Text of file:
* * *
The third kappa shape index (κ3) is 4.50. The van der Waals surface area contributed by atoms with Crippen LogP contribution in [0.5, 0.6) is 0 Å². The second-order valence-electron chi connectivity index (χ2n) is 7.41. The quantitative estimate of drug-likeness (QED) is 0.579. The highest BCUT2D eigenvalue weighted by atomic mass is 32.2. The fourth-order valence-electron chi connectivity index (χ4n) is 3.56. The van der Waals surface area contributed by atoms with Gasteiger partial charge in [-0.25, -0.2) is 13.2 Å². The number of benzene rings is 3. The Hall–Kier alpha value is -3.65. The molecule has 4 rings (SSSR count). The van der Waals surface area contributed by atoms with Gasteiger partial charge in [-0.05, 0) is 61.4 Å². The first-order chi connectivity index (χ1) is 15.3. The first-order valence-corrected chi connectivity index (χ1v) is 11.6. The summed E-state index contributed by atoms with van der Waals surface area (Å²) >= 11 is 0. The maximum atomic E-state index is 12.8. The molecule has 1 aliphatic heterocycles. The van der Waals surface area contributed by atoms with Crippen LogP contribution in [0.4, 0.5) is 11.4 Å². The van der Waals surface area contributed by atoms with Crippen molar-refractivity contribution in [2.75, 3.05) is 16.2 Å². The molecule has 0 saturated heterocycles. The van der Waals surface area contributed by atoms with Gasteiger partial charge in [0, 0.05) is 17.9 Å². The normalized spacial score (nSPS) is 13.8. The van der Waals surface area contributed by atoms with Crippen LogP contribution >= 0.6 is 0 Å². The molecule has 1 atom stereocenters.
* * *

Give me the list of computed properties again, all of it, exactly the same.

The third kappa shape index (κ3) is 4.50. The van der Waals surface area contributed by atoms with Crippen LogP contribution in [0.5, 0.6) is 0 Å². The second-order valence-electron chi connectivity index (χ2n) is 7.41. The quantitative estimate of drug-likeness (QED) is 0.579. The highest BCUT2D eigenvalue weighted by atomic mass is 32.2. The fourth-order valence-electron chi connectivity index (χ4n) is 3.56. The van der Waals surface area contributed by atoms with Gasteiger partial charge in [-0.25, -0.2) is 13.2 Å². The number of benzene rings is 3. The Hall–Kier alpha value is -3.65. The molecule has 4 rings (SSSR count). The van der Waals surface area contributed by atoms with Gasteiger partial charge in [-0.05, 0) is 61.4 Å². The first-order chi connectivity index (χ1) is 15.3. The first-order valence-corrected chi connectivity index (χ1v) is 11.6. The summed E-state index contributed by atoms with van der Waals surface area (Å²) >= 11 is 0. The maximum atomic E-state index is 12.8. The molecule has 1 aliphatic heterocycles. The van der Waals surface area contributed by atoms with Crippen LogP contribution in [0.4, 0.5) is 11.4 Å². The van der Waals surface area contributed by atoms with Crippen molar-refractivity contribution in [2.75, 3.05) is 16.2 Å². The molecule has 0 saturated heterocycles. The van der Waals surface area contributed by atoms with Gasteiger partial charge in [0, 0.05) is 17.9 Å². The normalized spacial score (nSPS) is 13.8. The van der Waals surface area contributed by atoms with Crippen LogP contribution >= 0.6 is 0 Å². The molecule has 1 atom stereocenters.